We need to have our minds renewed by God’s Word in every area of life. The tricky part usually comes years later. It’s pretty normal to be joyful when a new baby is born. But Moms, don’t forget God’s blessing on you when that child is having terrible two tantrums. Dads, don’t forget God’s blessing on you when you have to talk to your teen about dating or driving privileges. It’s a blessing from our good and gracious God to be given children. They are a stewardship from Him. May we take up that stewardship joyfully for the next eighteen plus years.

“The Duties of Parents” by J.C. Ryle and Free Download

All Christian parents need biblical, helpful reminders of what their responsibilities are to their children.  I have been so encouraged and challenged by The Duties of Parents by J.C. Ryle that I am quoting Ryle’s first 3 points below.  If I hear they are helpful, I may quote more portions in the future.  Here’s the great news: the entire 38 page booklet is available in a free PDF or Kindle dowload here (if you would rather have the published booklet for less than $5, click here).

1) First, then, if you would train your children rightly, train them in the way they should go, and not in the way that they would.

Remember children are born with a decided bias towards evil, and therefore if you let them choose for themselves, they are certain to choose wrong.

The mother cannot tell what her tender infant may grow up to be–tall or short, weak or strong, wise or foolish: he may be any of these things or not–it is all uncertain.  But one thing the mother can say with certainty: he will have a corrupt and sinful heart.  It is natural to us to do wrong.  “Foolishness,” says Solomon, “is bound in the heart of a child” (Prov. 22:15).  “A child left to himself bringeth his mother to shame” (Prov. 24:15).  Our hearts are like the earth on which we tread; let it alone, and it is sure to bear weeds…

If you cannot make up your mind to this first principle of Christian training, it is useless for you to read any further.  Self-will is almost the first thing that appears in a child’s mind; and it must be your first step to resist it.

2) Train up your child with all tenderness, affection, and patience.

I do not mean that you are to spoil him, but I do mean that you should let him see that you love him.

Love should be the silver thread that runs through all your conduct.  Kindness, gentleness, long-suffering, forbearance, patience, sympathy, a willingness to enter into childish troubles, a readiness to take part in childish joys–these are the cords by which a child may be led most easily–these are the clues you must follow if you would find the way to his heart.

Few are to be found, even among grown-up people, who are not more easy to draw than to drive.  There is that in all our minds which rises in arms against compulsion; we set up our backs and stiffen our necks at the very idea of a forced obedience.  We are like young horses in the hand of a breaker: handle them kindly, and make much of them, and by and by you may guide them with thread; use them roughly and violently, and it will be many a month before you get the mastery of them at all…

3)  Train your children with an abiding persuasion on your mind that much depends on you.

…this is one of God’s merciful arrangements.  He gives your children a mind that will receive impressions like moist clay.  He gives them a disposition at the starting-point of life to believe what you tell them, and to take for granted what you advise them, and to trust your word rather than a stranger’s.  He gives you, in short, a golden opportunity of doing them good…

Beware of that miserable delusion into which some have fallen–that parents can do nothing for their children, that you must leave them alone, wait for grace, and sit still.  These persons have wishes for their children in Balaam’s fashion–they would like them to die the death of the righteous man, but they do nothing to make them live his life.  They desire much, and have nothing.  And the devil rejoices to see such reasoning, just as he always does over anything which seems to excuse indolence, or to encourage neglect of means.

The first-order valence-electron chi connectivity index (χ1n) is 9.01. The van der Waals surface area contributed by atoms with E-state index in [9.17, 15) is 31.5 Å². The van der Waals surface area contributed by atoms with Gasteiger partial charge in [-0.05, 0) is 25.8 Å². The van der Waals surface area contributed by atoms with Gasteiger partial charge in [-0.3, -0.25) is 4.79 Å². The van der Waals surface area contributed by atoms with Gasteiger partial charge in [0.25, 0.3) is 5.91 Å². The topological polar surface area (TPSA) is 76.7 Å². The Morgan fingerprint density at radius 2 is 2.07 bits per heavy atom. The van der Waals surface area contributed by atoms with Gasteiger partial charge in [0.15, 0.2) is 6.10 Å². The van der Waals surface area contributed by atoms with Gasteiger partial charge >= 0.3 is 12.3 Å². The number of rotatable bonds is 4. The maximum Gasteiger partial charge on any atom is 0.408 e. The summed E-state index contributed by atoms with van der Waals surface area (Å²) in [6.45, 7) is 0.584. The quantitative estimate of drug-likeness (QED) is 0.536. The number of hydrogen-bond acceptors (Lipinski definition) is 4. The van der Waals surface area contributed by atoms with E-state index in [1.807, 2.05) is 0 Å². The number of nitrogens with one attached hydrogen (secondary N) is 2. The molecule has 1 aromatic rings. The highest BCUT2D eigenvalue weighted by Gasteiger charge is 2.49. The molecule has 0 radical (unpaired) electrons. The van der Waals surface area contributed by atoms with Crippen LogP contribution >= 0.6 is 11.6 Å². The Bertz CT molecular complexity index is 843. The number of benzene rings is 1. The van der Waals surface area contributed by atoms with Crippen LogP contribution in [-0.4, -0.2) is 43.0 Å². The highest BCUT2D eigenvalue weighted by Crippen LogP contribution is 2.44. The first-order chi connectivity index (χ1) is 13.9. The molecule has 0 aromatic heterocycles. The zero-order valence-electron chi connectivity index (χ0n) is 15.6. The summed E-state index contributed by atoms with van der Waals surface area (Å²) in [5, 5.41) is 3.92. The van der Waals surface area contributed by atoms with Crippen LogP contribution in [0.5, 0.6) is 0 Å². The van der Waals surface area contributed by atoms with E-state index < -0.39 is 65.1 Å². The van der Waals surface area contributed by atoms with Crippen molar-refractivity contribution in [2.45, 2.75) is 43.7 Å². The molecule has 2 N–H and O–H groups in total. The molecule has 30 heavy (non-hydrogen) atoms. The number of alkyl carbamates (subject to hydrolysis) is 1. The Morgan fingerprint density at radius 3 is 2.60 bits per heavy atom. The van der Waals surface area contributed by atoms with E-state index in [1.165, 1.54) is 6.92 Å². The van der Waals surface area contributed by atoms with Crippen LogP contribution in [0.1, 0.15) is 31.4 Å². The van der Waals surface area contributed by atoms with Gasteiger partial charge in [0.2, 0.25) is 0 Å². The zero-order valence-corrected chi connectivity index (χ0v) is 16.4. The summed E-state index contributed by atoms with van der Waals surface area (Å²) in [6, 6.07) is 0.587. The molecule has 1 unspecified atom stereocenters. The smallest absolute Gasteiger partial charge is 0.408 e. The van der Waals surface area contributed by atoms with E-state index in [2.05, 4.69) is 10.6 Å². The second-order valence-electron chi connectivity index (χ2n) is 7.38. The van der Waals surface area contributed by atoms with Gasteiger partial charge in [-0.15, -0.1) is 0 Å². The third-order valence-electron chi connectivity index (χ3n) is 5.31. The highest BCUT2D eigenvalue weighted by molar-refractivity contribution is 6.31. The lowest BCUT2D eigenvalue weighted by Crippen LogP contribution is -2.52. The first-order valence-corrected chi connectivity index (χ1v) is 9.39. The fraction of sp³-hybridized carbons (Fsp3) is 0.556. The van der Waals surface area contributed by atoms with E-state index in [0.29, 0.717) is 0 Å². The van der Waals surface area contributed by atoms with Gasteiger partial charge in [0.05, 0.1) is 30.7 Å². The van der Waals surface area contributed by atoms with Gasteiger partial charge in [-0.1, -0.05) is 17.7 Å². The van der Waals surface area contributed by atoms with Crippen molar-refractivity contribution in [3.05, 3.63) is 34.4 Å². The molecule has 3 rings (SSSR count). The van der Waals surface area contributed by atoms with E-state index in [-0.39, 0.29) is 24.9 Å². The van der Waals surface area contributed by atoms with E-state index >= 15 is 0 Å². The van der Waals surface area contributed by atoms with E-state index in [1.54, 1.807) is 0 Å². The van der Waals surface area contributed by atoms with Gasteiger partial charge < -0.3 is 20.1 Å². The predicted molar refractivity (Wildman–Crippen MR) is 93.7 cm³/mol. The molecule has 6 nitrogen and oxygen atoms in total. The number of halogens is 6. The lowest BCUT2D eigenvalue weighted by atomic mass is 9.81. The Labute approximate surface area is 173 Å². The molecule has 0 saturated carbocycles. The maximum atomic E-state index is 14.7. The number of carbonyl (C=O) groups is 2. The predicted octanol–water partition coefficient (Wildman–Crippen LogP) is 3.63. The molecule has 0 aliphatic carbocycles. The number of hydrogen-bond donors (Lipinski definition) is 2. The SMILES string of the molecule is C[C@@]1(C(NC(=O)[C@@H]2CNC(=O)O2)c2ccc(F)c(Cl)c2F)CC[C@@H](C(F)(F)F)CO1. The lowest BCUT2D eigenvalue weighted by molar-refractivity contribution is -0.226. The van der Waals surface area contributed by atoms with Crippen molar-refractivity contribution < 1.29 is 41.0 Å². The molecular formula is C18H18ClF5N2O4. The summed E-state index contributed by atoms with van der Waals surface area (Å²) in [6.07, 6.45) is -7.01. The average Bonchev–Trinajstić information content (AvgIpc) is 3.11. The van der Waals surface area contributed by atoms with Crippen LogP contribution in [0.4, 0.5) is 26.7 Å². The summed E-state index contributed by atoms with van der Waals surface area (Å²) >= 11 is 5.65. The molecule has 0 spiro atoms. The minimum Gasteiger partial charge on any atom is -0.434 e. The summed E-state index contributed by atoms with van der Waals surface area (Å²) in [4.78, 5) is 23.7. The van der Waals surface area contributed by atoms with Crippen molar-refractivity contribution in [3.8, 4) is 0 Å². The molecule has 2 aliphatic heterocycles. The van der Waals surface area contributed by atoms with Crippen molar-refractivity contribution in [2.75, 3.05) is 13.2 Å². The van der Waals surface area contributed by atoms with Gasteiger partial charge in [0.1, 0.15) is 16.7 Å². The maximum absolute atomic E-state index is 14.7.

I know that you cannot convert your child.  I know well that they who are born again are born, not of the will of man, but of God.  But I know also that God says expressly, “Train up a child in the way he should go,” and that he never laid a command on man which He would not give man grace to perform.  And I know, too, that our duty is not to stand still and dispute, but to go forward and obey.  It is just in the going forward that God will meet us.  The path of obedience is the way in which He gives the blessing…

A Reminder as School Begins…The Husband and Father’s Responsibilities: A Quote from Jonathan Edwards

As school is now in full swing, I want to share this Jonathan Edwards quote that is a timely thought on a husband’s and father’s responsibilities (moms, don’t miss the second part of the quote regarding raising your children!).

…the person in your house that claims your first and nearest attention, is, undoubtedly, your wife; seeing you are to love her, even as Christ hath loved the Church. . . . Next to your wife are your children; immortal spirits whom God hath, for a time, entrusted to your care, that you may train them up in all holiness, and fit them for the enjoyment of God in eternity. This is a glorious and important trust; seeing one soul is of more value than all the world beside. Every child, therefore, you are to watch over with the utmost care, that, when you are called to give an account of each to the Father of spirits, you may give your accounts with joy and not with grief.
Jonathan Edwards

[HT: Family Ministry Today]

I recently met a man at a car wash who saw my young children in my car and told me, “Love your wife.  Don’t forget to love your wife.  It is best for your children, best for her, and best for you.”  This was a 2-minute interaction that we had, but with tears in his eyes he shared that he lost his influence with his children as well as most of his monthly paycheck because he did not love his wife.  Both Jonathan Edwards (knowingly) and the man at the car wash (unknowingly) are echoing the theme of Ephesians 5:25 & 6:4.

“Husbands, love your wives, as Christ loved the church and gave himself up for her … Fathers, do not provoke your children to anger, but bring them up in the discipline and instruction of the Lord.”